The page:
top of page

AGE of APOCALYPSE- First Time Reading- REVIEW/REACTION part 1

I'm sure there are a few of you who are questioning the fact that I've never read Age of Apocalypse before. It does seem somewhat unbelievable that the guy who writes the BLOG OF X hasn't read a page of this classic story. I pride myself on having a fairly solid mutant knowledge base, yet clearly this is a giant hole in my studies. On top of that, AoA is considered by many to be one of the greatest X-Men events of all time (despite its VERY 90s style). All of this added up to a clear solution: I would collect the four volumes of the Complete Age of Apocalypse trade paperbacks and document my first time reading them! You can follow my progress here in written form, and also on my YouTube channel where I will review the series in four edited videos as well.


It should be explained what I knew at the outset of this task. I knew this story was HUGE, comprising nearly 60 issues, and that it centered on a possible dark future for our X-Men characters. Published from 1995 to 1996, this elseworlds story is widely regarded as essential reading, if only for its examinations of classic X-Villains like Magneto and Apocalypse. As usual, humanizing the villains is a vital element of the X-Men mythos. Magneto's evolution from hardened villain to the hero of this particular series is a perfect example. I also knew that it suffered, or so people tell me, from many of the qualities that hampered other 90s events: ridiculous costumes, inconsistent art, flat storytelling, and far too many flashy characters.


Although I have access to the Marvel Unlimited app, I wanted to read this on paper for my first time. Sadly, Marvel doesn't currently produce the saga in paper form. Most editions are either out of print or waiting to be printed in a new set of Omnibus books. So instead I went on the dreaded eBay and found reasonably-priced copies of the four volumes in the Complete Age of Apocalypse Epic. This allows me to read one giant TPB at a time and then discuss it with you. Amazon has a few copies left of the AoA DAWN, ALPHA, REIGN, and OMEGA trade paperbacks that collect most of the same materials. Dawn is basically what I read but it has some different material in that it also includes portions from the previous event Legion Quest. I might try that out to compare them all at the end of this experiment. If you have any comments or questions please be sure to leave them in the comments section down below.

The Complete Age of Apocalypse Epic: VOLUME 1

I will start with the frustrating fact I learned right off the bat. Volume 1 isn't where this story starts. It's almost completely a prequel book and in that way it feels very disjointed. This made for an incredibly odd read. Some have recommended that I should've read Legion Quest first, since it's the story that creates our fractured future storyline. I might take the time to try this at the end but for now it felt like trying to justify one event by connecting it to another. I felt that if Age of Apocalypse couldn't stand alone then it wasn't going to be worthy.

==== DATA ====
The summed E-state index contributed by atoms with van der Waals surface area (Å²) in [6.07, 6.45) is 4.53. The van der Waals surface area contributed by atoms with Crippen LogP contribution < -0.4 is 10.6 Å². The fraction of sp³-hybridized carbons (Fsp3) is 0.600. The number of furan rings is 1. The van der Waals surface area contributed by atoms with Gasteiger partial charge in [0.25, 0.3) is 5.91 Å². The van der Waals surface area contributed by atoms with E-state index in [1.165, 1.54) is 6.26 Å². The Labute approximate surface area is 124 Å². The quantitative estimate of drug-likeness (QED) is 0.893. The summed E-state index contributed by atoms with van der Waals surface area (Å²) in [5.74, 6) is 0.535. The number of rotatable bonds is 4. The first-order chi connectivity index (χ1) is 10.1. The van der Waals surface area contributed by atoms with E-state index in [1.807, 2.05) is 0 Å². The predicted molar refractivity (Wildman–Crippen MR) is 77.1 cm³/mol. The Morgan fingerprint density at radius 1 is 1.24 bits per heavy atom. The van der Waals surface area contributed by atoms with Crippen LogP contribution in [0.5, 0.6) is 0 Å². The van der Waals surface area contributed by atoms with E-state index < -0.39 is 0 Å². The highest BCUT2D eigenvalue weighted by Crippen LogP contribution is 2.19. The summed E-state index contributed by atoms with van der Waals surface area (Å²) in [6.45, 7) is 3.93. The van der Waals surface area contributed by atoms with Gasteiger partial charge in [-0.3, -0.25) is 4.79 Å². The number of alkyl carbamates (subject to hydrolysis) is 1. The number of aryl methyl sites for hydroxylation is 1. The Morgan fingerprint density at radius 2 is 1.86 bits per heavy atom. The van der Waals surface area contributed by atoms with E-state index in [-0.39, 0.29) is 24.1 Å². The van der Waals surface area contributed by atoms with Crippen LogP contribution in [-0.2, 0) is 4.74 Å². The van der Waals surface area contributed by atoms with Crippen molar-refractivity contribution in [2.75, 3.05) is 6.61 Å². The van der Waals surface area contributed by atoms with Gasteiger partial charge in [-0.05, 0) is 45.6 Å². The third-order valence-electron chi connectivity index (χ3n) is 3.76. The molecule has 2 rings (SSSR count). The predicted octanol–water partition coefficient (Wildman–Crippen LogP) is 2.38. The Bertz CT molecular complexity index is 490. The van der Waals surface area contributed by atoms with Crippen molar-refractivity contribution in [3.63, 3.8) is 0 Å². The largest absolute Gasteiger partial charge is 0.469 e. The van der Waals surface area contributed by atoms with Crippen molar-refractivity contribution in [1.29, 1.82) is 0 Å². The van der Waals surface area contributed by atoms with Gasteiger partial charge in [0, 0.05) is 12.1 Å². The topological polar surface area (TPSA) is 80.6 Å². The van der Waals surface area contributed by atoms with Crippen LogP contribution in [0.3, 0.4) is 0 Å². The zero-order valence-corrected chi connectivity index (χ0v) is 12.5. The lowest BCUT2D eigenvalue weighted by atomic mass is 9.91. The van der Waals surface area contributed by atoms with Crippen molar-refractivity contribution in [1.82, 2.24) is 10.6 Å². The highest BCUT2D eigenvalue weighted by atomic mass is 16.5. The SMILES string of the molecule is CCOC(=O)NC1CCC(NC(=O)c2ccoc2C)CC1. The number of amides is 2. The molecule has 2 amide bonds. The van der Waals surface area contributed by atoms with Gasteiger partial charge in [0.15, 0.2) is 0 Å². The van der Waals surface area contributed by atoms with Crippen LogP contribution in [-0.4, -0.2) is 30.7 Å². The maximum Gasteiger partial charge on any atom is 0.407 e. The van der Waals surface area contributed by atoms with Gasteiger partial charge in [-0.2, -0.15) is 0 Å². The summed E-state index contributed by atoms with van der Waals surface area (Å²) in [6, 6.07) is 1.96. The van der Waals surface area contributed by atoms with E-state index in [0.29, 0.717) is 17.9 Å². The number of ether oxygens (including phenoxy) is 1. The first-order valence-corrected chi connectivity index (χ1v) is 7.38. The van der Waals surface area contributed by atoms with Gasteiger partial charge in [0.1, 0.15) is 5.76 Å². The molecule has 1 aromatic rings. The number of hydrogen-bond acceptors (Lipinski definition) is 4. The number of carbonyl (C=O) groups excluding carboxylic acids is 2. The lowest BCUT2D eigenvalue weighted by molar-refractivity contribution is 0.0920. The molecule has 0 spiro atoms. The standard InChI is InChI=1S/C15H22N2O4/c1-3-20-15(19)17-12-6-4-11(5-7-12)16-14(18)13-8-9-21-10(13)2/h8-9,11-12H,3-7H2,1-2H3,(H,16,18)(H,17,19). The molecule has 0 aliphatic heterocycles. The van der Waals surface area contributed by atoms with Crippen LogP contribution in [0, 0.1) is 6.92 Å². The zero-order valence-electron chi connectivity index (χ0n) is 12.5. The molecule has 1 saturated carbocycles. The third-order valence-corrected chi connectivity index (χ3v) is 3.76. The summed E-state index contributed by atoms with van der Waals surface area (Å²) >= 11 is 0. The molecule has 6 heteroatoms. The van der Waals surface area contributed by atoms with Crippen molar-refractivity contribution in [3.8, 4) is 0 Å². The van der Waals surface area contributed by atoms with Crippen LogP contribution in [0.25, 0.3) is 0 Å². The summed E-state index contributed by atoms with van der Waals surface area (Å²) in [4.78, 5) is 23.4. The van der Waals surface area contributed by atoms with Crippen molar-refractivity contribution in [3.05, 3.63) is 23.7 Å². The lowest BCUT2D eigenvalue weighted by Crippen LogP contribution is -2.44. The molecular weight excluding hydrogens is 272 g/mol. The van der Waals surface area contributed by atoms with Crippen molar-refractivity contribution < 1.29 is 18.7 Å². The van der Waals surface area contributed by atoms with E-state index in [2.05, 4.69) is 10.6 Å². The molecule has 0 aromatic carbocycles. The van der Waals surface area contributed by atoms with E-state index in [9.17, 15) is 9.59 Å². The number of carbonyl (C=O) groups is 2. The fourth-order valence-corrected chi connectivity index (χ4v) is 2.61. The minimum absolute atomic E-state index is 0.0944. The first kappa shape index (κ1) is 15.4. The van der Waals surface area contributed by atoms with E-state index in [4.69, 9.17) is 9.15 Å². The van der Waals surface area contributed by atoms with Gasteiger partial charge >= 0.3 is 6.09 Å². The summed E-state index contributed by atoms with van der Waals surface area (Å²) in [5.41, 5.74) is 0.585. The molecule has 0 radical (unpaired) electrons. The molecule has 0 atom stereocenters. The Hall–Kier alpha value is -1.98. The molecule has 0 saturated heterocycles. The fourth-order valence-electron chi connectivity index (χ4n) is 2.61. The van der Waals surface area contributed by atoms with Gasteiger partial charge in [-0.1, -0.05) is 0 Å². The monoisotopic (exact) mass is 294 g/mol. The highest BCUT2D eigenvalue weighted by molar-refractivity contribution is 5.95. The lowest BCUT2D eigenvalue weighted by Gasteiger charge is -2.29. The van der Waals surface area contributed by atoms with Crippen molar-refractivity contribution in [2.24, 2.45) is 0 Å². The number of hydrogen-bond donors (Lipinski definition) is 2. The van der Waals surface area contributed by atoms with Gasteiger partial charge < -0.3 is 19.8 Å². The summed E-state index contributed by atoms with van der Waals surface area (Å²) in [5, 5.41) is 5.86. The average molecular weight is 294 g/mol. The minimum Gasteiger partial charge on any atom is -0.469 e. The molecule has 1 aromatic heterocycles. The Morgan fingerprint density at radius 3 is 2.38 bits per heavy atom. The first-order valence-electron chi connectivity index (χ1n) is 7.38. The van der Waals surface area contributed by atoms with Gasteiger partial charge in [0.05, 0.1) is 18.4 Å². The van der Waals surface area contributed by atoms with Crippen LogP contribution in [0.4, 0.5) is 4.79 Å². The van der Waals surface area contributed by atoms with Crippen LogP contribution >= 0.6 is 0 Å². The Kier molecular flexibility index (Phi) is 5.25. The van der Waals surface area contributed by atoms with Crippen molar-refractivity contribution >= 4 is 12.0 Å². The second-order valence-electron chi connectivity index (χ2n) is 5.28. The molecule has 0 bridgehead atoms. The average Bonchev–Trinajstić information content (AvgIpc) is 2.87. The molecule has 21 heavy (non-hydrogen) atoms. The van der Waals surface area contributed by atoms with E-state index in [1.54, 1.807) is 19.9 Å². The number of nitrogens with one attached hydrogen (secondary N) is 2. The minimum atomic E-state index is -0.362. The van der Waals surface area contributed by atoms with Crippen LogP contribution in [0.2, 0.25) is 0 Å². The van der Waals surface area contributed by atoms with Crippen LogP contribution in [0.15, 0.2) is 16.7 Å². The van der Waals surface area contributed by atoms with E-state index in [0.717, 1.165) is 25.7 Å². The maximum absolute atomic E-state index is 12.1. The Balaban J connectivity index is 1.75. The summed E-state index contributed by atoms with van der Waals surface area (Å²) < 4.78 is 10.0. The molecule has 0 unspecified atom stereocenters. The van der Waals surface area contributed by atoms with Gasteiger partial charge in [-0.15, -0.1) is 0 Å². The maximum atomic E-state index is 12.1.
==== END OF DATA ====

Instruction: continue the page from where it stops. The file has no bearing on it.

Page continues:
The story centers around a possible future where Charles Xavier (Professor X) has died at the hands of his time-travelling son Legion long before he had a chance to start his school for mutants. This creates an alternate future where Magneto becomes leader of the X-Men as a way of continuing his friend's legacy. Only one character is aware that this timeline is an abomination and not what should've been. That's the 90s time-travelling mutant Bishop. Everyone else is completely unaware of what has happened.

In this future, there weren't any mutants there to stop the villain Apocalypse when he rose to power. As a result he was largely successful in his ambitions of taking over the earth and crushing all the humans and weaker mutants who aren't worthy of survival in his world. He has taken North America as his own and wiped out a large portion of the humans there. Among his followers are some of our favorite mutants such as Beast and Cyclops. Apocalypse is using the United States as his home base while he prepares a worldwide assault, while Magneto raises a resistance intent on forging a future based on the vision of Xavier who believed in mutant-human coexistence. Watching to see when our favorite characters appear and where they pledge their allegiance is a big part of the fun in these early issues.